Thursday, October 18 , 2018, 12:09 pm | Fair 70º

 
 
 
 

Mark Shields: Republicans Are Biggest Winners in Super Committee Failure

Gridlock over budget deficit doesn't bode well for the pro-government Democratic Party

You can make a case that the failure of Congress’ overhyped “super committee” to find common ground to reduce the federal budget deficit politically benefits the Democratic Party. After all, the one real point of public consensus on dealing with the deficits that emerged is voters’ agreement with President Barack Obama’s argument that the wealthiest taxpayers should pay higher taxes.

In addition, congressional Democrats can boast to their core supporters that barely a single silver hair on the sacred heads of Social Security or Medicare will be disturbed by the $1.2 trillion in budget cuts triggered by the super committee’s failure.

But this analysis ignores the most profound consequence of the latest failure from Washington. Because Democrats historically have been the party that believes government can be and has been an effective instrument for social and economic justice, gridlock and paralysis in the nation’s capital reinforce the Republican argument that government is not an answer, but instead, the problem.

Americans, not that long ago, did have confidence in the federal government. That confidence was earned through historic successes. How about the United States rebuilding a devastated and demoralized Europe after World War II and thereby saving millions from disease, starvation, slavery and death? A federal government that could conquer and eliminate polio and put a man on the moon while bringing electricity to the most remote, rural corners of the continent could be trusted.

The private sector and tax cuts did not protect endangered species, save the Great Lakes, reclaim America’s rivers or make American air cleaner. The U.S. government, headquartered in Washington, D.C., did. This same national government could end racial segregation and officially sanctioned discrimination through federal laws that guaranteed the right to vote, the right to stay in a hotel, to go to a movie, to eat a hamburger and, later, to buy a home in any neighborhood the buyer could afford.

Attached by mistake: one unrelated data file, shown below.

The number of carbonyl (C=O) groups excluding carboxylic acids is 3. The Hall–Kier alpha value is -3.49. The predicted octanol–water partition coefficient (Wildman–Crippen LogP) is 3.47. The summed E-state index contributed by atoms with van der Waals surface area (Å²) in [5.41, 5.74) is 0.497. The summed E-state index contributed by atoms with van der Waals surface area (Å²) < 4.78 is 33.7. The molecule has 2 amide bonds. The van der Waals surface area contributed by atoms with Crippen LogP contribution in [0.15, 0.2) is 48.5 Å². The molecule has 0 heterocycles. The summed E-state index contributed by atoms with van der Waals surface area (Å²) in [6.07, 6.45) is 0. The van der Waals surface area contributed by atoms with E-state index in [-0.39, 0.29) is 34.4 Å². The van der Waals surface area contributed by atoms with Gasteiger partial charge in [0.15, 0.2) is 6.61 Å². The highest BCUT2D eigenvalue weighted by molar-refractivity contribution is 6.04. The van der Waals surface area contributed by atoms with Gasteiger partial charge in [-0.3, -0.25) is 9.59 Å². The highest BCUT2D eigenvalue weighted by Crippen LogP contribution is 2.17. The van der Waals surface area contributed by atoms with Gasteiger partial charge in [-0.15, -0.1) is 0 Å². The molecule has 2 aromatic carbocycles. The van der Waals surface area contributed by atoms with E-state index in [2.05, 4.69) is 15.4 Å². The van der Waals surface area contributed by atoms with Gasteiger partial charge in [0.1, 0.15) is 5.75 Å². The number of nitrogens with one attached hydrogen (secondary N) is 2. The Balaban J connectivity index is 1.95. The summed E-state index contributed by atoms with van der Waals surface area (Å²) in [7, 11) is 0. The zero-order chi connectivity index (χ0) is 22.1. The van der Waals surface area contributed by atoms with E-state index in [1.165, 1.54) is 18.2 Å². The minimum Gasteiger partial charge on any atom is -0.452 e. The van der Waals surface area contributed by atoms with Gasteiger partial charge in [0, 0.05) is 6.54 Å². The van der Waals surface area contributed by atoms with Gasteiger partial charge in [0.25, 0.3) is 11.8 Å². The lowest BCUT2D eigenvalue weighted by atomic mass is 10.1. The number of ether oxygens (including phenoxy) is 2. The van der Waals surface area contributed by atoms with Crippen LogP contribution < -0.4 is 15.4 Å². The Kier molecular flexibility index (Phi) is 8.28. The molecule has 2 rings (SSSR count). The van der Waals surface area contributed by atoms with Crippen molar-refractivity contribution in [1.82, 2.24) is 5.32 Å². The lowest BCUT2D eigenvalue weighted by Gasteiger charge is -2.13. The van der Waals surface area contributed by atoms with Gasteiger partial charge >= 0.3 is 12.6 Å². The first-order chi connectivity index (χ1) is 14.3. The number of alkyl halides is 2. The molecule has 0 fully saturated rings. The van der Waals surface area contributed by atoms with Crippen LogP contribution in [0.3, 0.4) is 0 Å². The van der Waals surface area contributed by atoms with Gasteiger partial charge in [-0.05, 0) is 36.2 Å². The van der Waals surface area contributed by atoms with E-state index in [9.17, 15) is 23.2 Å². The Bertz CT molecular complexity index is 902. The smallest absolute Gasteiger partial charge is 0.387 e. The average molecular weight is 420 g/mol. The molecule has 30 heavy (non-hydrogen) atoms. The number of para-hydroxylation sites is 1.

In those halcyon days, seven out of 10 Americans trusted their government “to do the right thing” either “all” or “most of the time.”

But that, of course, was before Watergate and Vietnam, the savings and loan scandal, Enron, before wars launched to wipe out nonexistent “weapons of mass destruction,” before Wall Street larceny, Fannie Mae and taxpayer bailouts. And before unlimited money came to shadow American lawmaking and to dominate American political campaigns.

Not surprisingly, in this winter of national discontent, we have seen barely two out of 10 citizens trusting their government “to do the right thing” either “all” or “most of the time.”

If the government can’t do what it’s supposed to do, conservatives argue, then why — given the feds’ chronic inability or unwillingness to stop the flood of red ink in Washington — would you trust the government to do more?

So while the Democrats may have won last week’s rhetorical debating points over who was wrong in the super committee stalemate, the environment in which the 2012 campaign will be waged has become even more pessimistic, less confident, more distrustful and more hostile to government. That is a national environment in which a pro-government Democratic Party does not thrive.

Mark Shields is one of the most widely recognized political commentators in the United States. The former Washington Post editorial columnist appears regularly on CNN, on public television and on radio. Click here to contact him.

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